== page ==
The common memory space of the West and Center was formed not only by the rejection of the communist regime and the condemnation of its crimes but also by the joint adoption of elements of the new nation-based historical discourse. The significant element here is the popular attitude toward the fighters of the UPA—the World War II-era nationalist-led Ukrainian Insurgent Army, which has been a hot-button issue in Ukrainian politics since 2004. The UPA, whose soldiers are as much praised for their resistance to the communist regime as they are criticized or even vilified for participation in the ethnic cleansing of Poles, fought in the Western regions of Galicia and Volhynia and has been part of the living memory of the local population. Those living in the West saw the UPA condemned under the Soviet regime and celebrated during the years of independence. The Center, which had no direct exposure to living memory of the UPA, has been slow to accept the relevant historical mythology as part of its own narrative.
This is one of the features of memory politics in Ukraine reflected by Map 5. Its shades of color show levels of support for the demolition of Lenin monuments, while its columns show varying degrees of support for the proposed official recognition of UPA soldiers as fighters for Ukrainian independence. Ternopil oblast, the West’s leader in terms of anti-Leninist sentiment, also led in acceptance of the pro-UPA narrative. Support for the recognition of UPA soldiers as fighters for Ukrainian independence increased there from 94 percent in 2013 to an overwhelming 98 percent in 2015.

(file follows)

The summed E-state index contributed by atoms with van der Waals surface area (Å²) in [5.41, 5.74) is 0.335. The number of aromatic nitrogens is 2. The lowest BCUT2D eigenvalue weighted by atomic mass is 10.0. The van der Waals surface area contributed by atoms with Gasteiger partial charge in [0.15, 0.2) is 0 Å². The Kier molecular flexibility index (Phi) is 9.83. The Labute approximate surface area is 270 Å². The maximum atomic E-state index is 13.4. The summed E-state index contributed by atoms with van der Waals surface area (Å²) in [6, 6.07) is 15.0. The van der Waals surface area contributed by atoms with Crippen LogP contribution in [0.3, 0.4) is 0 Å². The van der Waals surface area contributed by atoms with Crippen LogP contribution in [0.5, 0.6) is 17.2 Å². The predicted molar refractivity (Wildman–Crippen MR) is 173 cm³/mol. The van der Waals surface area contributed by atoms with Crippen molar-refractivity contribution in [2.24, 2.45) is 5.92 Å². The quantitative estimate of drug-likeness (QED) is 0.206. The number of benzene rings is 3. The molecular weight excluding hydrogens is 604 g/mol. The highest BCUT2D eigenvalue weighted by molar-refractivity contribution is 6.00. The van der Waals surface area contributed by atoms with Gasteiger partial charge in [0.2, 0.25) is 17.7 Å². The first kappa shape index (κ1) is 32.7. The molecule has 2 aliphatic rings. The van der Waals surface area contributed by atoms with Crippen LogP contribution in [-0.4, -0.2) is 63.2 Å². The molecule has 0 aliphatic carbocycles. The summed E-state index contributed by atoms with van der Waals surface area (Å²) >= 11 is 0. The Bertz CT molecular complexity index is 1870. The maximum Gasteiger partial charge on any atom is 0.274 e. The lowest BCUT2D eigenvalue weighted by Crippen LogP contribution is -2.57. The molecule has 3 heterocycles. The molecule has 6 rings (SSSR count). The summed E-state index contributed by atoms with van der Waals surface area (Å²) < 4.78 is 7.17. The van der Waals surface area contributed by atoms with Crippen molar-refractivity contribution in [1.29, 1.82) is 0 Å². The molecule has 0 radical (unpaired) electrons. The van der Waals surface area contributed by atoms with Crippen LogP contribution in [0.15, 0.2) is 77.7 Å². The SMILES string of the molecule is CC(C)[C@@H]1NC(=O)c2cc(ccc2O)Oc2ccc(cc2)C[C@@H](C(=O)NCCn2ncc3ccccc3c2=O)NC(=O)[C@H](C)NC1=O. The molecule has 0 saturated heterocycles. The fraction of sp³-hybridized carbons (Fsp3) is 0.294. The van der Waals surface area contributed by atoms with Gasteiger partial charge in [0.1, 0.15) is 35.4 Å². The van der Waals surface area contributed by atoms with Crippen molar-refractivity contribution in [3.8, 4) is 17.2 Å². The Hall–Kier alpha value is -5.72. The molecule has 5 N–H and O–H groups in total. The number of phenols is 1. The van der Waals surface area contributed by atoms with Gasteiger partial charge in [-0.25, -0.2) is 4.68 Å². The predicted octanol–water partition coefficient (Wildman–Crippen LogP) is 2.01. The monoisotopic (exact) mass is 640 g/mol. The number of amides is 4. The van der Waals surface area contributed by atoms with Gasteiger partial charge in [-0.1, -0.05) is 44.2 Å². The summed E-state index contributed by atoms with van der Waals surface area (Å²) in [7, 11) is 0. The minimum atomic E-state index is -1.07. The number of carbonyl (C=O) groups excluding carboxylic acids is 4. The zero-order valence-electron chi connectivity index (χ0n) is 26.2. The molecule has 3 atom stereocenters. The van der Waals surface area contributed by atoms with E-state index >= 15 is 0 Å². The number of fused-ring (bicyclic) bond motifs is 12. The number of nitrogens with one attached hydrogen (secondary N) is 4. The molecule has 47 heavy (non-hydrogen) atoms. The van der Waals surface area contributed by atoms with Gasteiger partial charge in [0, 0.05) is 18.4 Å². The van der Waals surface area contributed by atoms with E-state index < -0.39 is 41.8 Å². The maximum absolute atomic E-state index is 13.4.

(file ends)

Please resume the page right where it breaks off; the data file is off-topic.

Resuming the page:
Map 5 also shows that in enthusiasm for the UPA, the Center has been catching up with the West, and the EuroMaidan produced a boost in that regard. In March 2015 more respondents were in favor of the UPA in the Khmelnytsky region in the Center than in Volyn (Volhynia) oblast in the West: 72 percent vs. 69 percent. Support for UPA recognition increased most dramatically in Transcarpathia, where it grew from 37 percent to 75 percent of respondents. In Kyiv oblast the rise in support was less dramatic but increased from 47 percent to a majority of 57 percent. While support for the UPA had been negligible in the Southeast before the EuroMaidan, it grew in that region as well, especially in oblasts affected by the Russo-Ukrainian war: in Luhansk from 7 percent to 35 percent and in Kherson from 13 percent to 44 percent of respondents—still quite low in comparison to the Center.
Thus the Leninfall is best understood as the culmination of a relatively long process fueled by two parallel developments—the condemnation of communist crimes and the acceptance of a nationalist alternative to the communist historical narrative. Both developments began in the West in the 1990s and made inroads into the Center in the 2000s. The creation of a common West-Central memory space was sealed in symbolic terms by the public toppling of the Lenin statues, but it had begun to develop in the decades following Ukrainian independence and the Orange Revolution of 2004.
The maps reproduced above indicate that the memory shift that brought the West and Center together also highlighted differences in historical attitudes between the Center and the Southeast. Under the influence of the EuroMaidan and, especially, the Russo-Ukrainian war, the Southeast began to move closer to the Center in condemning the crimes of the communist regime but in many ways remained outside the new common West-Central memory space. Few things better demonstrated the memory gap between the West and Center on the one hand and the Southeast on the other than the hundreds of Lenin monuments still standing in prominent public spaces in the Southeast after the triumph of the Leninfall in the Center in 2013–14. But there the change was coming as well.